It’s about business continuity between the customer or user and your applications, and you only have control over half that equation.

old timey phone woman

Back in the day (when they still let me write code) I was contracted to a global transportation firm where we had just completed the very first implementation of an Internet-enabled tracking system. We had five whole pilot customers and it was, to say the least, a somewhat fragile system. We were all just learning back then, after all, and if you think integration today is difficult and fraught with disaster, try adding in some CICS and some EDI-delivered data. Yeah – exactly.

In any case it was Saturday and I was on call and of course the phone rang. A customer couldn’t access the application so into the car I went and off to the office to see what was going on (remote access then wasn’t nearly as commonplace as it is now and yes, I drove uphill, both ways, to get there).

The thing was, the application was working fine. No errors, nothing in the logs; I was able to log in and cruise around without any problems whatsoever. So I pull out my network fu and what do I find? There’s a router down around Chicago.

Bleh. Trying to explain that to the business owner was more painful than giving birth and trust me, I’ve done both so I would know.

Through nearly a decade of use and abuse, the Internet itself has grown a lot more resilient and outages of core routers rarely, if ever, happen. But localized service (and its infrastructure) do experience outages and interruptions and there are just as many (if not more) folks out there who don’t understand the difference between “Internet problem” and “application problem.” And you won’t have any better luck explaining to them than I did a decade ago.

GLOBAL APPLICATION DELIVERY to the RESCUE (SOMETIMES)

When most people hear the words “disaster” and “recovery” together their eyes either glaze over and they try to run from the room or they get very animated and start talking about all the backup-plans they have for when the alien space-craft lands atop their very own data center, complete with industrial strength tin-foil hat.

Okay, okay. There are people for whom disaster recovery is an imperative and very important, it’s just that we hope they never get to execute their plans. The thing is that their plans have a broader and more generalized use than just in the event of a disaster and in fact they should probably be active all the time and addressing what external “disasters” may occur on a daily basis.

 imageGlobal application delivery (which grew out of global server load balancing (GSLB)) is generally the primary strategic component in any disaster recovery plan, especially when those plans involve multiple data centers. Now, global application delivery is also often leveraged as a means to provide GeoLocation-based load balancing across multiple application deployments as a way to improve performance and better distribute load across a global web application presence. If you expand that out just a bit, and maybe throw in some cloud, you can see that in a disaster recovery architecture, global application delivery is pretty key. It’s the decision maker, the router, the “thing” on the network that decides whether you are directed to site A or site B or site Z.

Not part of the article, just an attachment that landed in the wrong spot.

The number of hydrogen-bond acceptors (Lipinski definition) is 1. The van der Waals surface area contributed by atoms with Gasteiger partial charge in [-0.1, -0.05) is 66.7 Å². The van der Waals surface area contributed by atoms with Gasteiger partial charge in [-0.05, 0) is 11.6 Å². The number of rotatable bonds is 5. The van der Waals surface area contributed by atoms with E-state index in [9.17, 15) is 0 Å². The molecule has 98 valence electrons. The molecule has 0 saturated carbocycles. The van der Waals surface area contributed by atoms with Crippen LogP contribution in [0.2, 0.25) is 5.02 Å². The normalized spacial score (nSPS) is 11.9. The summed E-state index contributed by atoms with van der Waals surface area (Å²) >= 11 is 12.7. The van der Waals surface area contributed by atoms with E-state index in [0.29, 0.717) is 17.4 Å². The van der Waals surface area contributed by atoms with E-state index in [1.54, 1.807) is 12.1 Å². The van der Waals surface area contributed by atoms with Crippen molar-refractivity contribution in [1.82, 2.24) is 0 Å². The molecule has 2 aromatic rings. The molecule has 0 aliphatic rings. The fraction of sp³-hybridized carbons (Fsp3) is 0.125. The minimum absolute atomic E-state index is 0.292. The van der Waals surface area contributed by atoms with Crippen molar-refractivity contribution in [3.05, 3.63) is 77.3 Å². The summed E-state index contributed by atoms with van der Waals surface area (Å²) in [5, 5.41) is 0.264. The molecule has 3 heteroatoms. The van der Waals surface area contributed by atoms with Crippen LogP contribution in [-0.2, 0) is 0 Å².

Because many outages today are often localized or regionalized, it’s often the case that a segment of your user population can’t access your applications/sites even though most others can. It’s possible then to leverage either regional clouds + global application delivery or multiple data centers + global application delivery to “route around” a localized outage and ensure availability for all users (mostly).

I keep saying “mostly” and “sometimes” because no system is 100%, and there’s always the chance that someone is going to be left out in the cold, no matter what.

The thing is that a router outage somewhere in Chicago doesn’t necessarily impact users trying to access your main data center from California or Washington. It does, however, impact those of us in the midwest for whom Chicago is the onramp to the Internet. If only the route between Chicago and the west coast is impacted, its quite possible (and likely) we can access sites hosted on the east coast. But if you only have one data center – on the west coast – well, then you are experiencing an outage, whether you realize it or not.

cloud computing MAKES MULTIPLE DATA CENTERS FEASIBLE

For many organizations dual-data centers was never a possibility because, well, they’re downright expensive – both to buy, build, and maintain. Cloud computing offers a feasible alternative (for at least some applications) and provides a potential opportunity to improve availability in the event of any disaster or interruption, whether it happens to your data center or five states away.

You don’t have control over the routes that make up the Internet and deliver users (and customers) to your applications, but you do have control over where you might deploy those applications and how you respond to an interruption in connectivity across the globe. Global application delivery enables a multi-site implementation that can be leveraged for more than just disaster recovery; such implementations can be used for localized service disruption as well as overflow (cloud bursting style) handling for seasonal or event-based spikes or to assist in maintaining service in the face of a DDoS attack. “Disaster recovery” isn’t just about the data center, anymore, it’s about the applications, the users, and maintaining connectivity between them regardless of what might cause a disruption – and where.

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